By Sharon Dooley.
It was standing room only at the Marilyn J. Praisner Library in the Fairland area Saturday as the District 4 candidates squared off in the final event of the primary campaign. Co-sponsored by the African American Democratic club and the District 14 Democratic cubs, the event allowed the candidates to hone their messages before the partisan crowd. In alpha order, those attending were Robert Goldman, Ben Kramer, Cary Lamari and Nancy Navarro; Tom Hardman arrived more than one hour late, apologized without explanation and sat down.
All candidates stuck to the themes and messages that they have brandished throughout the campaign and there were few news items or jabs across the table.
Lamari kept to his populist message and was clearly the most animated and demonstrably passionate of the group. His speaking about the 14th amendment in an attempt to tie it to the ambulance fees and equal protection seemed to be off base. His anti- ICC message was an audience favorite. He also mentioned that he was mostly self-funding his campaign, although with significantly fewer dollars than his two main opponents.
Goldman talked about his neighborhood and his wife and children who were present and still seems to be running to govern Burtonsville. (Too bad it isn’t a municipality.) He did speak also about volunteerism, minorities and juvenile justice – where he volunteers.
Hardman had short, somewhat rambling responses and when given a chance to ask his audience a question, tried to determine which topics ranked highest on their list of concerns. He seemed surprised that taxes were not picked as a primary issue and that jobs, healthcare and housing were ranked higher.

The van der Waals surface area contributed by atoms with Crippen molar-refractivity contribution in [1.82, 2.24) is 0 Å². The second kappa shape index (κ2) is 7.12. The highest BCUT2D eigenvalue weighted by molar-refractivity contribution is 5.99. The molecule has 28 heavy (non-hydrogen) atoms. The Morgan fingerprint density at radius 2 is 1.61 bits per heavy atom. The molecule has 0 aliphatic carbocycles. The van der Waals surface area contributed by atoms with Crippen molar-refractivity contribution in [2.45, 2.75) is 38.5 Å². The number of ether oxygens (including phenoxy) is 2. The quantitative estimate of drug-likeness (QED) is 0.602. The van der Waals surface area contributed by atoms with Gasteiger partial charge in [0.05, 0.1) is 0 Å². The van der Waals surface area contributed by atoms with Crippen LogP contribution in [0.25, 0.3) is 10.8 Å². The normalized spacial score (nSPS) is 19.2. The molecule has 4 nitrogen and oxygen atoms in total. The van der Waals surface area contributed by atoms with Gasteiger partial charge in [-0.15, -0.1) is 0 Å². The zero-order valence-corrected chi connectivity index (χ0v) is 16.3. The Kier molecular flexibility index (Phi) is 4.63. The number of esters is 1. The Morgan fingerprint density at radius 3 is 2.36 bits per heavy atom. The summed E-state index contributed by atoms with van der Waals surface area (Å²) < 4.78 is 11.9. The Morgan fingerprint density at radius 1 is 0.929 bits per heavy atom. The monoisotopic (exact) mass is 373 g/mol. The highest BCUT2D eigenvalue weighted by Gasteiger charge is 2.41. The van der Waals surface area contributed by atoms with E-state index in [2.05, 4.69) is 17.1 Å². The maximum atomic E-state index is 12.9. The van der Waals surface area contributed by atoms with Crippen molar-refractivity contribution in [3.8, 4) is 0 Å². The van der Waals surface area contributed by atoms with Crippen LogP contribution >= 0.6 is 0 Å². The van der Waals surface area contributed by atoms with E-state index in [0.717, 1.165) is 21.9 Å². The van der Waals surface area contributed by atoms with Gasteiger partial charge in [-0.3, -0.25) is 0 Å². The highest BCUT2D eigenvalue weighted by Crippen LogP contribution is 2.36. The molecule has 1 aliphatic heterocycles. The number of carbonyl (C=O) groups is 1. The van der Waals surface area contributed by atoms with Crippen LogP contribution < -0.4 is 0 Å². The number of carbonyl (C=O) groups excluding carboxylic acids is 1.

School Board member Navarro was better and more confident in her answers, which seemed less tentative than they had been at the first forum; she smiled more and seemed to relate well to the audience, many of whom were persons of color. She spoke frequently of the majority minority designation of District 4. Several of her answers were brought back to her strong point – matters before the board of education, although this was not always relevant. Oddly, she did not forcefully ask the audience for their vote.
Delegate Kramer had an up and down day. Knowledgeable and succinct, his answers were generally to the direction of the questions asked, but at times, he did not seem to reach out well to the audience, smiling infrequently. Discussions of race were minimal in his answers in a room that called out for such a dialogue. Despite this, he was clearly informed and informative in his responses, speaking well about the foreclosure issue, for example.
All candidates had partisans in the audience: Lamari stickers were noted across the room, Eric Bernard of the Volunteer Firefighters was called out by Lamari for not supporting him when they had in the past – this group endorsed Kramer this time. Council member Valerie Ervin was in attendance – her support for Navarro is well known. (I am unsure if Council member Leventhal – a Navarro supporter - was in the crowd; someone said they saw him, but I did not.) Senator Rona Kramer was there in support of her brother, as was Council Member Duchy Trachtenberg who also supports him.
So it is about all over now except for the shouting. Several friends who live in District 4 have mentioned that the mailings, phone calls and voice mails have been pretty heavy. Negative campaigning is said to be getting worse, with many, in my informal survey, indicating that Navarro’s mailings were the most misleading. I have not seen them apart from the postings done by MPW, but it has been seen that negative ads work, even while being decried by the voters. Turnout is likely to be the key and a repeat of the low approximately 8% or so seen last year is not unlikely. So – it seems that the voters will speak on Tuesday – I expect a close race between Navarro and Kramer and would not venture a guess as to the winner, but I believe that the winner will take Leisure World, where turnout is expected to be larger than elsewhere. Leisure World might then control the deciding precincts.
My message to District 4 voters is – get out and vote on Tuesday. Make a difference in this county by casting a ballot for the candidate that can best represent you and will work hard for Montgomery County’s future.
Monday, April 20, 2009
By Sharon Dooley.